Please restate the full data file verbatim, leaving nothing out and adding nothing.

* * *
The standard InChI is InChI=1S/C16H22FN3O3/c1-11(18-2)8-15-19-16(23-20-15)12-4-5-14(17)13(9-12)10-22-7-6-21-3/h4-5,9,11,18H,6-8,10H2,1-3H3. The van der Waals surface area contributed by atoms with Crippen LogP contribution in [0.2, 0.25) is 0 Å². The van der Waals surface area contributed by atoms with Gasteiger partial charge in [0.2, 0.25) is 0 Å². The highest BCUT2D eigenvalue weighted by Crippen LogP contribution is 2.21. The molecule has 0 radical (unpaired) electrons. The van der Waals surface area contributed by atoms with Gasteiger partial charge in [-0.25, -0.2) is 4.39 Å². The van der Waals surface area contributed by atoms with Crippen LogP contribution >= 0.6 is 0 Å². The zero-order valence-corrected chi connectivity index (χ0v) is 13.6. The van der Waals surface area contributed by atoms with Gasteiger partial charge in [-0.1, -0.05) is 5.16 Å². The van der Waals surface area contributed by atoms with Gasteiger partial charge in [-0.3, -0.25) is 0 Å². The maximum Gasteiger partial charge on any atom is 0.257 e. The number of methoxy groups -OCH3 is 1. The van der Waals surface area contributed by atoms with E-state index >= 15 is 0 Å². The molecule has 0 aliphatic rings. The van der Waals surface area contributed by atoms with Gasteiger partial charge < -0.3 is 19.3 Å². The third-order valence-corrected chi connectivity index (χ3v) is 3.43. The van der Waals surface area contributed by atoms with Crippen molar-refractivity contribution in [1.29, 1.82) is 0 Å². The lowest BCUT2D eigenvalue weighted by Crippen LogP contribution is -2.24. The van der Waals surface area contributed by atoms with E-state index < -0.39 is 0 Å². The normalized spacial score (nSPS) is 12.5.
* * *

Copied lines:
The standard InChI is InChI=1S/C16H22FN3O3/c1-11(18-2)8-15-19-16(23-20-15)12-4-5-14(17)13(9-12)10-22-7-6-21-3/h4-5,9,11,18H,6-8,10H2,1-3H3. The van der Waals surface area contributed by atoms with Crippen LogP contribution in [0.2, 0.25) is 0 Å². The van der Waals surface area contributed by atoms with Gasteiger partial charge in [0.2, 0.25) is 0 Å². The highest BCUT2D eigenvalue weighted by Crippen LogP contribution is 2.21. The molecule has 0 radical (unpaired) electrons. The van der Waals surface area contributed by atoms with Gasteiger partial charge in [-0.25, -0.2) is 4.39 Å². The van der Waals surface area contributed by atoms with Crippen LogP contribution >= 0.6 is 0 Å². The zero-order valence-corrected chi connectivity index (χ0v) is 13.6. The van der Waals surface area contributed by atoms with Gasteiger partial charge in [-0.1, -0.05) is 5.16 Å². The van der Waals surface area contributed by atoms with Gasteiger partial charge in [-0.3, -0.25) is 0 Å². The maximum Gasteiger partial charge on any atom is 0.257 e. The number of methoxy groups -OCH3 is 1. The van der Waals surface area contributed by atoms with E-state index >= 15 is 0 Å². The molecule has 0 aliphatic rings. The van der Waals surface area contributed by atoms with Gasteiger partial charge < -0.3 is 19.3 Å². The third-order valence-corrected chi connectivity index (χ3v) is 3.43. The van der Waals surface area contributed by atoms with Crippen molar-refractivity contribution in [1.29, 1.82) is 0 Å². The lowest BCUT2D eigenvalue weighted by Crippen LogP contribution is -2.24. The van der Waals surface area contributed by atoms with E-state index < -0.39 is 0 Å². The normalized spacial score (nSPS) is 12.5.